"I'll have plenty of time when the season is over, when my career is over, to reflect back on what's happened," Berry said. "We're in the moment right now, and right now I just want to work as hard as I possibly can. There will be a time to celebrate when it's appropriate. Now is not the time. We haven't done anything yet."


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ST. LOUIS RAMS
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When summer began, Scott Linehan figured he had done everything right in an effort to improve the team from a 3-13 record in 2007. After all, in his first season as coach in 2006, the Rams were 8-8 and finished one game behind Seattle in the NFC West.

After an injury-riddled 2007 season, Linehan hired Al Saunders as offensive coordinator, made other changes to his coaching staff, and took the team out of St. Louis to Wisconsin for training camp in an effort to help bond the team.

However, hanging over the team throughout the summer was the absence of running back Steven Jackson in a contract holdout. Jackson finally signed and reported after missing 27 days, but he struggled at the start of the season.

That and a difficult beginning schedule sent the Rams to an 0-4 start, and Linehan was fired after a Week 4 loss to Buffalo. Defensive coordinator Jim Haslett was named the interim coach, and after the team's bye, they responded with wins over Washington and Dallas.

It didn't last. Jackson suffered a groin injury against the Cowboys, and after a good performance in a loss to New England, the next four losses were blowouts.

When Jackson returned, the Rams were competitive, showing how valuable he is to the team's chances for success. However, they lost their final 10 games under Haslett to finish 2-14.

The offseason began with the elevation of Billy Devaney to general manager and the departure of Jay Zygmunt and John Shaw from football decisions. Zygmunt left the organization, while Shaw remains an adviser to owner Chip Rosenbloom.

Despite losing games, Haslett developed respect in the locker room, and among non-football employees of the organization. He is one of five finalists for the job.

Devaney will likely make a decision in the next week whether to bring back the known in Haslett or go for the unknown among the other candidates.

This is Devaney's first time running the football operations of a team, which clearly makes this the most important decision of his NFL personnel career.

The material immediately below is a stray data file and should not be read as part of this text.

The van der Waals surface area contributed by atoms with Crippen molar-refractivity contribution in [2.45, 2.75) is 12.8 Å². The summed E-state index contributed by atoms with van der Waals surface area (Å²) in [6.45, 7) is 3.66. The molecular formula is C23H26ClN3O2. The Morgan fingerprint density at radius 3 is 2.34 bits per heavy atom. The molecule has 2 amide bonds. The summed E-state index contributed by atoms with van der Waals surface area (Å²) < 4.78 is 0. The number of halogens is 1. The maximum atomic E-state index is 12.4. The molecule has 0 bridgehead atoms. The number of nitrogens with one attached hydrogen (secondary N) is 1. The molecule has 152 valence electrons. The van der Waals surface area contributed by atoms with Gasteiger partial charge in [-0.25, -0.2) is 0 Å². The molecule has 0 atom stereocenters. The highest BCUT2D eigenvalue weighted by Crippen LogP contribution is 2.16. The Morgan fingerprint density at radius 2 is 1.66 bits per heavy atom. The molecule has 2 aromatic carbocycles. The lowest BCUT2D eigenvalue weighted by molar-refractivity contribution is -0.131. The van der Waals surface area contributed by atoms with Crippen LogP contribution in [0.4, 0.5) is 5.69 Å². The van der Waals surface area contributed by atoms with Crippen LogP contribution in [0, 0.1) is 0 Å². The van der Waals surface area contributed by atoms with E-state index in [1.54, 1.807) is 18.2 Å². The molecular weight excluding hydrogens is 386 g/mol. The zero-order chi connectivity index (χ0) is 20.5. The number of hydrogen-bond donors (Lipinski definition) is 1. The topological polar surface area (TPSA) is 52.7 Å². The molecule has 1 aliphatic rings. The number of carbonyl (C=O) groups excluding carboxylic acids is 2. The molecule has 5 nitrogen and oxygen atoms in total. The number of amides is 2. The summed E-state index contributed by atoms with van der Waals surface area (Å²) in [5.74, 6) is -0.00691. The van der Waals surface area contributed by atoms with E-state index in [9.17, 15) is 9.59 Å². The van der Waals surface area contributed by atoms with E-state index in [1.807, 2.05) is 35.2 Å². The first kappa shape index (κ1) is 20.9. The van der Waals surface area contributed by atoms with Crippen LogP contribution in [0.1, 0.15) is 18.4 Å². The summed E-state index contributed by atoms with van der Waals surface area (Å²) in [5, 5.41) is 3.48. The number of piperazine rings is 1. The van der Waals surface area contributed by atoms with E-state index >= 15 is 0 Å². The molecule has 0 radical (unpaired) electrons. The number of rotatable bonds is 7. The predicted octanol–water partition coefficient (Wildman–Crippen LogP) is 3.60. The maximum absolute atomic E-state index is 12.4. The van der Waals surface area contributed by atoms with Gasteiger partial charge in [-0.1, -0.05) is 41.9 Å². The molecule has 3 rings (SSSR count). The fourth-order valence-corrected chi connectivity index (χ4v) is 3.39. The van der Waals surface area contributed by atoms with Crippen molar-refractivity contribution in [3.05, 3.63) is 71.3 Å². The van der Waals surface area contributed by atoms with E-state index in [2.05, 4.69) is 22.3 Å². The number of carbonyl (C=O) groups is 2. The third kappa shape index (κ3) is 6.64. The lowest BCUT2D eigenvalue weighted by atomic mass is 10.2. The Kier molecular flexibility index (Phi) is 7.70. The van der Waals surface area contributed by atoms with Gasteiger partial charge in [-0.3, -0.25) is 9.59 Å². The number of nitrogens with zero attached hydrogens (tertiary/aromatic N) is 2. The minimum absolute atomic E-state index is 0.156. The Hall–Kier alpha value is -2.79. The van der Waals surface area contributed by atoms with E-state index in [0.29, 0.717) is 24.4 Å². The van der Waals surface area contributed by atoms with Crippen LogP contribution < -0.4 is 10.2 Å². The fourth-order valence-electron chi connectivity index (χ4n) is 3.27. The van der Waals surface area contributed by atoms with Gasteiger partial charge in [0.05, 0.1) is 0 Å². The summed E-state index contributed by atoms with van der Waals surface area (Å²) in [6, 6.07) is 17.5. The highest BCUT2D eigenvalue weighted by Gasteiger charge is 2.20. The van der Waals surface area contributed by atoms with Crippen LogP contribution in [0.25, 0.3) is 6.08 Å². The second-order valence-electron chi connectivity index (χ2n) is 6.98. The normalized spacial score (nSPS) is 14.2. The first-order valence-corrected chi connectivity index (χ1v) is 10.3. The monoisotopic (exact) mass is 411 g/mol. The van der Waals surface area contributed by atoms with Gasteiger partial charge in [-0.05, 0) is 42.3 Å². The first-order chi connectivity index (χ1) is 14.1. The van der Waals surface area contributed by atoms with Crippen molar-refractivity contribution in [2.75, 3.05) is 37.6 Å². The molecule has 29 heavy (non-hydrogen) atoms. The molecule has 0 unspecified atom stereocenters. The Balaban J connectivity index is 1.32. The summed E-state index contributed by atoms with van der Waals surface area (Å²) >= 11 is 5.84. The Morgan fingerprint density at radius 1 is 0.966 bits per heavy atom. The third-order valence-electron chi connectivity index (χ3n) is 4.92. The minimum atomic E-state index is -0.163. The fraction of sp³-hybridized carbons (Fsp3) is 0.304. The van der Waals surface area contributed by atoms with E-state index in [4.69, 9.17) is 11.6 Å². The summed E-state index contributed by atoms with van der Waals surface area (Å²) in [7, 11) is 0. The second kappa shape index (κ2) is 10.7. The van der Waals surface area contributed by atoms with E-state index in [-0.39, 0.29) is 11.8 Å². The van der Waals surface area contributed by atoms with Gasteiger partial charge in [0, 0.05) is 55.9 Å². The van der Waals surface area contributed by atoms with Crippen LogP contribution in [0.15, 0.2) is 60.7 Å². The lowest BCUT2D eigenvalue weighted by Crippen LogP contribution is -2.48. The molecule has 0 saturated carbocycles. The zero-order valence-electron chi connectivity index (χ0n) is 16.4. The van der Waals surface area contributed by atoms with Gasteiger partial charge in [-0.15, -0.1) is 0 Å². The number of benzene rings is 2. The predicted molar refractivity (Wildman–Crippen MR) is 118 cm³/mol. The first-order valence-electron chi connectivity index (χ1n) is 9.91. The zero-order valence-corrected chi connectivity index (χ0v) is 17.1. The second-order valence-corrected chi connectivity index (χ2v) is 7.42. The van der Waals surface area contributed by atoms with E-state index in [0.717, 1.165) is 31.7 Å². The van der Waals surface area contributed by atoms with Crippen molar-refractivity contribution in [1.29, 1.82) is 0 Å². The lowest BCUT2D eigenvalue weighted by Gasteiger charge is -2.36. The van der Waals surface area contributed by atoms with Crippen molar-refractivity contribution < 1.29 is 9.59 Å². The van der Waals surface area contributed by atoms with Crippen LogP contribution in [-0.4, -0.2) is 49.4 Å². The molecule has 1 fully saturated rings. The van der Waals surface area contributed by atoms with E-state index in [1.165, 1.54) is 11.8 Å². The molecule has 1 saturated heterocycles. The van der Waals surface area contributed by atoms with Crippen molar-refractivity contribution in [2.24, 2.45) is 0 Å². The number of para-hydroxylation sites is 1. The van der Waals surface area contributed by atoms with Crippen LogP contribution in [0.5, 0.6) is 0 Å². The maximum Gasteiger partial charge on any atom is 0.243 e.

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In addition to interim coach Haslett, the other four finalists for the head-coaching job are defensive coordinators Leslie Frazier of Minnesota, Rex Ryan of Baltimore and Steve Spagnuolo of the Giants, and Dallas offensive coordinator Jason Garrett.

Finalists were being interviewed in Los Angeles by owners Chip Rosenbloom and Lucia Rodriguez, adviser John Shaw and general manager Billy Devaney.

Frazier was interviewed Tuesday and Garrett Wednesday. Spagnuolo was scheduled to be interviewed Thursday. Ryan's status will be reviewed after the Ravens' game Sunday against Pittsburgh, although persistent reports out of New York claim he is expected to become the next coach of the Jets.

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Devaney and Spagnuolo have connections from earlier in their careers.

Devaney was a scout with Washington in 1983 when Spagnuolo was getting his feet wet as an intern in the player personnel department.

Ten years later, Spagnuolo was with the Chargers as a scout when Devaney was the club's player personnel director.

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The Rams have gone years without a director of pro personnel, but that is expected to change soon.

Devaney has interviewed Mike Williams for that job, and there were indications he might be added this week. Williams is currently San Francisco's assistant director of pro personnel.


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SEATTLE SEAHAWKS
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Jim Mora expects his team to play with "relentless effort." In his first official press conference as the Seahawks' head coach, Mora paid tribute to Mike Holmgren, the man he coached under for the last two seasons.

Mora, the seventh coach in franchise history, said he learned several things from his coaching mentor, including using patience to make tough decisions. However, Mora said he will walk to his own drum beat.

"Those are incredibly big shoes to fill," Mora said about taking over for Holmgren. "But I'm going to be me. I have to be me. I think people that fail in this business when they follow someone that has been legendary, (who) is great, sometimes do it because they try to be that person."

During Mora's hour-long, question-and-answer session with Seattle-area reporters on Tuesday - his first since being announced as the heir apparent to Holmgren nearly a year ago - he stayed true to his word, showing an energetic, engaging personality that captured the audience's attention.